At the end of the narrow gorge, the Siq, stands Petra's most elaborate ruin, popularly known as Al-Khazneh ("the Treasury"), hewn into the sandstone cliff. While remaining in remarkably preserved condition, the face of the structure is marked by hundreds of bullet holes made by the local Bedouin tribes that hoped to dislodge riches that were once rumored to be hidden within it. A little farther from the Treasury, at the foot of the mountain called en-Nejr, is a massive theater, positioned so as to bring the greatest number of tombs within view. At the point where the valley opens out into the plain, the site of the city is revealed with striking effect. The theater was cut into the hillside and into several of the tombs during its construction. Rectangular gaps in the seating are still visible. Almost enclosing it on three sides are rose-colored mountain walls, divided into groups by deep fissures and lined with knobs cut from the rock in the form of towers.Theater
RY94892. Bronze AE 24, cf. Spijkerman 49b, Rosenberger 32, SNG ANS -, BMC Arabia -, Sofaer -, Meshorer City Coins -, F, earthen patina, legends weak, weight 9.810 g, maximum diameter 23.8 mm, die axis 0o, Petra (Jordan) mint, as caesar, 198 - 209 A.D.; obverse Π CEΠT ΓETAC KAICAP (or similar, from upper right), bare-headed young, draped, and cuirassed bust right; reverse A∆PI ΠETPA MHTPOΠ, Tyche seated left on rocks, extended right hand (holding stele?), trophy over left shoulder in left hand; from the Ray Nouri Collection; rare; $50.00 SALE PRICE $45.00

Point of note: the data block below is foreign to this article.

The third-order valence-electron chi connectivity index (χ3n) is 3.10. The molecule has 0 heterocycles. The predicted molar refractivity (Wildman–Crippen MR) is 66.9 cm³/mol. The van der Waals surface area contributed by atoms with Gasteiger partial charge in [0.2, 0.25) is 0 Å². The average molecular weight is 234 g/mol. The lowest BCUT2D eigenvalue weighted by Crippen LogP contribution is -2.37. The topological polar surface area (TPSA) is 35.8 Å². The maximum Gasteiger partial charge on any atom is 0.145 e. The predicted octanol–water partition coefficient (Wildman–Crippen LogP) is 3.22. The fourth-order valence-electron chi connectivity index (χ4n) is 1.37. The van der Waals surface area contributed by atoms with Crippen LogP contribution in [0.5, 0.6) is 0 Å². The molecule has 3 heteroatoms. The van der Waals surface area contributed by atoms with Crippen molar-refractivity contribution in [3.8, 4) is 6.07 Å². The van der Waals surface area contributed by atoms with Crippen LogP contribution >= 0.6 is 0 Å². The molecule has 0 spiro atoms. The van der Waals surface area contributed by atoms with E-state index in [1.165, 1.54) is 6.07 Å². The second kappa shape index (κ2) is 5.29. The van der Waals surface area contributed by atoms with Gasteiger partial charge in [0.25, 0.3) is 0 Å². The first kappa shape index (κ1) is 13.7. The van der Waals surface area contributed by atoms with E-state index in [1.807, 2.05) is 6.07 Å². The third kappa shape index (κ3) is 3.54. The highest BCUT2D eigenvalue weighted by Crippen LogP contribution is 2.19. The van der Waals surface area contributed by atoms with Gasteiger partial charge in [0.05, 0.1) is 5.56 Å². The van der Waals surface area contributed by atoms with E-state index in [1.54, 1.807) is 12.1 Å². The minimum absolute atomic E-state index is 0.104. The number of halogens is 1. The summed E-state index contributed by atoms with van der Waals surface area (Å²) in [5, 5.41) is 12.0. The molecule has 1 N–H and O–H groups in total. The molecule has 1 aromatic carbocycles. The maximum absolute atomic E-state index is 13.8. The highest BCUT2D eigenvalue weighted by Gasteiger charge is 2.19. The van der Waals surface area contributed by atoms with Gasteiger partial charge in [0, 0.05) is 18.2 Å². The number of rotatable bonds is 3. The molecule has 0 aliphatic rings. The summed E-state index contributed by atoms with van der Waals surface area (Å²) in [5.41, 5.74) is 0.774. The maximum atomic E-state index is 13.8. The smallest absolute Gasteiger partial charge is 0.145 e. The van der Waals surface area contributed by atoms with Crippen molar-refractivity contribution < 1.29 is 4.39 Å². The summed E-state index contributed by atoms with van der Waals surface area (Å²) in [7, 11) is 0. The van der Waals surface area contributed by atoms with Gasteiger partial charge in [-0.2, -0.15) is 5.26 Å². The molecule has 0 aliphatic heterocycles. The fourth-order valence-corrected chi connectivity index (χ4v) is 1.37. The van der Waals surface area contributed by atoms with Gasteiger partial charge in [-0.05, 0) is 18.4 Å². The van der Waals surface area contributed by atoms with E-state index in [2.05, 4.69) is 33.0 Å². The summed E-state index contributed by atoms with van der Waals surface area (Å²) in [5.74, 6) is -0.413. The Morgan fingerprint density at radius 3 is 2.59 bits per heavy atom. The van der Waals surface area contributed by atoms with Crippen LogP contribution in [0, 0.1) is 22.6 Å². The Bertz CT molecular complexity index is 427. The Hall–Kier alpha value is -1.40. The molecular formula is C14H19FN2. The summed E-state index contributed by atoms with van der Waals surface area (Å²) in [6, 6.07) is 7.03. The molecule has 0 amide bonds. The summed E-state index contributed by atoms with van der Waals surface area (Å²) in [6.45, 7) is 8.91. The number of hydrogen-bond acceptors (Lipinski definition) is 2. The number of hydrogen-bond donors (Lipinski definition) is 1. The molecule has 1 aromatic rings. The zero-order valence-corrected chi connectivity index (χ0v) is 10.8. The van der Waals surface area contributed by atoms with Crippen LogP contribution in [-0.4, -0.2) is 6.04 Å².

CLICK HERE TO SEE MORE FROM THIS CATEGORY - FORVM's PRIOR SALES


REFERENCES|

American Numismatic Society Collections Database - http://numismatics.org/search/search.
Baramki, D. The Coin Collection of the American University of Beirut Museum. (Beirut, 1974).
Bellinger, A. The Excavations at Dura-Europos, Final Report, Vol. 6: The Coins. (New Haven, 1949).
Bellinger, A. The Syrian Tetradrachms of Caracalla and Macrinus. ANSNS 3. (New York, 1940).
Burnett, A., M. Amandry, et al. Roman Provincial Coinage. (1992 - ).
Butcher, K. Coinage in Roman Syria: Northern Syria, 64 BC-AD 253. (London, 2004).
Cohen, E. Dated Coins of Antiquity: A comprehensive catalogue of the coins and how their numbers came about. (Lancaster, PA, 2011).
de Callata, F. "Le production des ttradrachmes civiques de la Cilicie jusqu? la Palestine" in Les Monnayages Syriens.
Gardner, P. Catalogue of Greek Coins in the British Museum, The Seleucid Kings of Syria. (Forni reprint, 1963).